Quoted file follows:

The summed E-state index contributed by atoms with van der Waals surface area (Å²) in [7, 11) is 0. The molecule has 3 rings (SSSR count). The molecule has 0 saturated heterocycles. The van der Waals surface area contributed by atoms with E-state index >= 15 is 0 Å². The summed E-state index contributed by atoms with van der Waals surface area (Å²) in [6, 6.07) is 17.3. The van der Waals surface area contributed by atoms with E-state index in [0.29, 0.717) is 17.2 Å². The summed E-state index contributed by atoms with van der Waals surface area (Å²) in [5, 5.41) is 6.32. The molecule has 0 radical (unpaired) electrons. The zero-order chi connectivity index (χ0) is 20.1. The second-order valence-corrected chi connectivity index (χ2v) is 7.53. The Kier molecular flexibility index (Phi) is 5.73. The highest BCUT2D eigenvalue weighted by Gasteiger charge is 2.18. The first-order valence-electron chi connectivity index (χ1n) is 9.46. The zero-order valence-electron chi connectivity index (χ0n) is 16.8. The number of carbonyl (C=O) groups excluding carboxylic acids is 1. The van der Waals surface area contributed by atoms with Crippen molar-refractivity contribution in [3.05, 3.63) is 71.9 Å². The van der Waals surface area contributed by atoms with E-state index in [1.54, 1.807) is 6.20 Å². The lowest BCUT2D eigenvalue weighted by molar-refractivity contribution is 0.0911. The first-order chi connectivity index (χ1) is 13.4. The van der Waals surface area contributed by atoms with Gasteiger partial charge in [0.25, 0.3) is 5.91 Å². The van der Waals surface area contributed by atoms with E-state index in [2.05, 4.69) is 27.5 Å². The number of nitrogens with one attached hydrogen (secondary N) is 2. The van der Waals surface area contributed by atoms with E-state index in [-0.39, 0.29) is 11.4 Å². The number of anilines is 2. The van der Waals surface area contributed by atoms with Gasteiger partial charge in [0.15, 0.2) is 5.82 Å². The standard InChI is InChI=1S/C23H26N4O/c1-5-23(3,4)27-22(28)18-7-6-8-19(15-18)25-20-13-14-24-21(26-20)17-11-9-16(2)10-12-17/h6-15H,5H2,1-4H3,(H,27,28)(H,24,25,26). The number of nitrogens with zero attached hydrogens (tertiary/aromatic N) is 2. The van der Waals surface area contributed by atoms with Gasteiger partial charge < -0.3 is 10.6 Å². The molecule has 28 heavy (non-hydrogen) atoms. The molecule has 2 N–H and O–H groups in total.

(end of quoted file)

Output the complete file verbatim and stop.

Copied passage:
The summed E-state index contributed by atoms with van der Waals surface area (Å²) in [7, 11) is 0. The molecule has 3 rings (SSSR count). The molecule has 0 saturated heterocycles. The van der Waals surface area contributed by atoms with E-state index >= 15 is 0 Å². The summed E-state index contributed by atoms with van der Waals surface area (Å²) in [6, 6.07) is 17.3. The van der Waals surface area contributed by atoms with E-state index in [0.29, 0.717) is 17.2 Å². The summed E-state index contributed by atoms with van der Waals surface area (Å²) in [5, 5.41) is 6.32. The molecule has 0 radical (unpaired) electrons. The zero-order chi connectivity index (χ0) is 20.1. The second-order valence-corrected chi connectivity index (χ2v) is 7.53. The Kier molecular flexibility index (Phi) is 5.73. The highest BCUT2D eigenvalue weighted by Gasteiger charge is 2.18. The first-order valence-electron chi connectivity index (χ1n) is 9.46. The zero-order valence-electron chi connectivity index (χ0n) is 16.8. The number of carbonyl (C=O) groups excluding carboxylic acids is 1. The van der Waals surface area contributed by atoms with Crippen molar-refractivity contribution in [3.05, 3.63) is 71.9 Å². The van der Waals surface area contributed by atoms with E-state index in [1.54, 1.807) is 6.20 Å². The lowest BCUT2D eigenvalue weighted by molar-refractivity contribution is 0.0911. The first-order chi connectivity index (χ1) is 13.4. The van der Waals surface area contributed by atoms with Gasteiger partial charge in [0.25, 0.3) is 5.91 Å². The van der Waals surface area contributed by atoms with E-state index in [2.05, 4.69) is 27.5 Å². The number of nitrogens with one attached hydrogen (secondary N) is 2. The van der Waals surface area contributed by atoms with E-state index in [-0.39, 0.29) is 11.4 Å². The number of anilines is 2. The van der Waals surface area contributed by atoms with Gasteiger partial charge in [0.15, 0.2) is 5.82 Å². The standard InChI is InChI=1S/C23H26N4O/c1-5-23(3,4)27-22(28)18-7-6-8-19(15-18)25-20-13-14-24-21(26-20)17-11-9-16(2)10-12-17/h6-15H,5H2,1-4H3,(H,27,28)(H,24,25,26). The number of nitrogens with zero attached hydrogens (tertiary/aromatic N) is 2. The van der Waals surface area contributed by atoms with Gasteiger partial charge < -0.3 is 10.6 Å². The molecule has 28 heavy (non-hydrogen) atoms. The molecule has 2 N–H and O–H groups in total.